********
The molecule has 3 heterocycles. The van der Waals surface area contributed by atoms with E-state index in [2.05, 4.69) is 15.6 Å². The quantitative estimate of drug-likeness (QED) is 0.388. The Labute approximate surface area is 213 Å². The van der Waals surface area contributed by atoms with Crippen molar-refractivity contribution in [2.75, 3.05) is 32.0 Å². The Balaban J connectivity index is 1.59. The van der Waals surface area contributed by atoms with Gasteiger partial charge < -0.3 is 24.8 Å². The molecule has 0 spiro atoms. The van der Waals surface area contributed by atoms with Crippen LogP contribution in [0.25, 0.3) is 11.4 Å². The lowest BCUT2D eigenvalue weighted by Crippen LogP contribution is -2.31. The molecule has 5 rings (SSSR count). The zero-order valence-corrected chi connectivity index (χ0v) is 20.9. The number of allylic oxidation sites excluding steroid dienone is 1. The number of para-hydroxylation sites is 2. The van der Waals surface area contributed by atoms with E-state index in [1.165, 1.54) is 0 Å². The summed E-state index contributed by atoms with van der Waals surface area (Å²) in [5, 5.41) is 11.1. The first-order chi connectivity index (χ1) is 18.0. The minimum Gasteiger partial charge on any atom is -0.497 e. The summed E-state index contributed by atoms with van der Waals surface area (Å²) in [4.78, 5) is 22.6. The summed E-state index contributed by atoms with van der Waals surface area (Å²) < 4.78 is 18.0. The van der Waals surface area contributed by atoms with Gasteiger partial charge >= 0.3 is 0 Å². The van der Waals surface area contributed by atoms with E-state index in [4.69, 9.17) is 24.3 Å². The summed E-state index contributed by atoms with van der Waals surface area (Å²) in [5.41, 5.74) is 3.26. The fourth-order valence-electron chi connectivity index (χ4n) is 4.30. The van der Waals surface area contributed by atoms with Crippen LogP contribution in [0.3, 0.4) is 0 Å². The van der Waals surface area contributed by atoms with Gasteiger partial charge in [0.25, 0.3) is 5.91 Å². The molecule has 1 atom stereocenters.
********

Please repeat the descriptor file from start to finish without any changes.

The molecule has 3 heterocycles. The van der Waals surface area contributed by atoms with E-state index in [2.05, 4.69) is 15.6 Å². The quantitative estimate of drug-likeness (QED) is 0.388. The Labute approximate surface area is 213 Å². The van der Waals surface area contributed by atoms with Crippen molar-refractivity contribution in [2.75, 3.05) is 32.0 Å². The Balaban J connectivity index is 1.59. The van der Waals surface area contributed by atoms with Gasteiger partial charge < -0.3 is 24.8 Å². The molecule has 0 spiro atoms. The van der Waals surface area contributed by atoms with Crippen LogP contribution in [0.25, 0.3) is 11.4 Å². The lowest BCUT2D eigenvalue weighted by Crippen LogP contribution is -2.31. The molecule has 5 rings (SSSR count). The zero-order valence-corrected chi connectivity index (χ0v) is 20.9. The number of allylic oxidation sites excluding steroid dienone is 1. The number of para-hydroxylation sites is 2. The van der Waals surface area contributed by atoms with E-state index in [1.165, 1.54) is 0 Å². The summed E-state index contributed by atoms with van der Waals surface area (Å²) in [5, 5.41) is 11.1. The first-order chi connectivity index (χ1) is 18.0. The minimum Gasteiger partial charge on any atom is -0.497 e. The summed E-state index contributed by atoms with van der Waals surface area (Å²) in [4.78, 5) is 22.6. The summed E-state index contributed by atoms with van der Waals surface area (Å²) < 4.78 is 18.0. The van der Waals surface area contributed by atoms with Gasteiger partial charge >= 0.3 is 0 Å². The van der Waals surface area contributed by atoms with E-state index in [4.69, 9.17) is 24.3 Å². The summed E-state index contributed by atoms with van der Waals surface area (Å²) in [5.41, 5.74) is 3.26. The fourth-order valence-electron chi connectivity index (χ4n) is 4.30. The van der Waals surface area contributed by atoms with Crippen LogP contribution in [0.3, 0.4) is 0 Å². The van der Waals surface area contributed by atoms with Gasteiger partial charge in [0.25, 0.3) is 5.91 Å². The molecule has 1 atom stereocenters.